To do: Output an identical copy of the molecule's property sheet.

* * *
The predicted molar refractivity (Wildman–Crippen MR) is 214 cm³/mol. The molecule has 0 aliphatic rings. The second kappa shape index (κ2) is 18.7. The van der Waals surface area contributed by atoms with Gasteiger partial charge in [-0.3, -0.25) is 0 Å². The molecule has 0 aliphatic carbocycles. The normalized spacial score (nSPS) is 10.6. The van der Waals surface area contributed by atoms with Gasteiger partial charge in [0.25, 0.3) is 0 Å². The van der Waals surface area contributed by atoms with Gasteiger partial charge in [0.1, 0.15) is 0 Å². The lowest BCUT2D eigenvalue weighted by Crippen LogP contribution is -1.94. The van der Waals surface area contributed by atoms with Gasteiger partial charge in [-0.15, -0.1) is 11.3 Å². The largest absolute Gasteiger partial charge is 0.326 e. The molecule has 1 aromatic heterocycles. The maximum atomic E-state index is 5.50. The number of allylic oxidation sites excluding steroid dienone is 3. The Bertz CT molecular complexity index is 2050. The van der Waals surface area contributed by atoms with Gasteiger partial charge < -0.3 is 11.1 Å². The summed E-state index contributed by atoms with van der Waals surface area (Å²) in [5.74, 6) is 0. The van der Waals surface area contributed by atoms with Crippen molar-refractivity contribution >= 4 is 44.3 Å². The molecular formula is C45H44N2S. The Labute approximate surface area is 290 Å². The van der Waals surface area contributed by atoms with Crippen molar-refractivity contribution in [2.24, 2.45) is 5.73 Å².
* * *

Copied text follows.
The predicted molar refractivity (Wildman–Crippen MR) is 214 cm³/mol. The molecule has 0 aliphatic rings. The second kappa shape index (κ2) is 18.7. The van der Waals surface area contributed by atoms with Gasteiger partial charge in [-0.3, -0.25) is 0 Å². The molecule has 0 aliphatic carbocycles. The normalized spacial score (nSPS) is 10.6. The van der Waals surface area contributed by atoms with Gasteiger partial charge in [0.25, 0.3) is 0 Å². The van der Waals surface area contributed by atoms with Gasteiger partial charge in [0.1, 0.15) is 0 Å². The lowest BCUT2D eigenvalue weighted by Crippen LogP contribution is -1.94. The van der Waals surface area contributed by atoms with Gasteiger partial charge in [-0.15, -0.1) is 11.3 Å². The largest absolute Gasteiger partial charge is 0.326 e. The molecule has 1 aromatic heterocycles. The maximum atomic E-state index is 5.50. The number of allylic oxidation sites excluding steroid dienone is 3. The Bertz CT molecular complexity index is 2050. The van der Waals surface area contributed by atoms with Gasteiger partial charge < -0.3 is 11.1 Å². The summed E-state index contributed by atoms with van der Waals surface area (Å²) in [5.74, 6) is 0. The van der Waals surface area contributed by atoms with Crippen molar-refractivity contribution >= 4 is 44.3 Å². The molecular formula is C45H44N2S. The Labute approximate surface area is 290 Å². The van der Waals surface area contributed by atoms with Crippen molar-refractivity contribution in [2.24, 2.45) is 5.73 Å².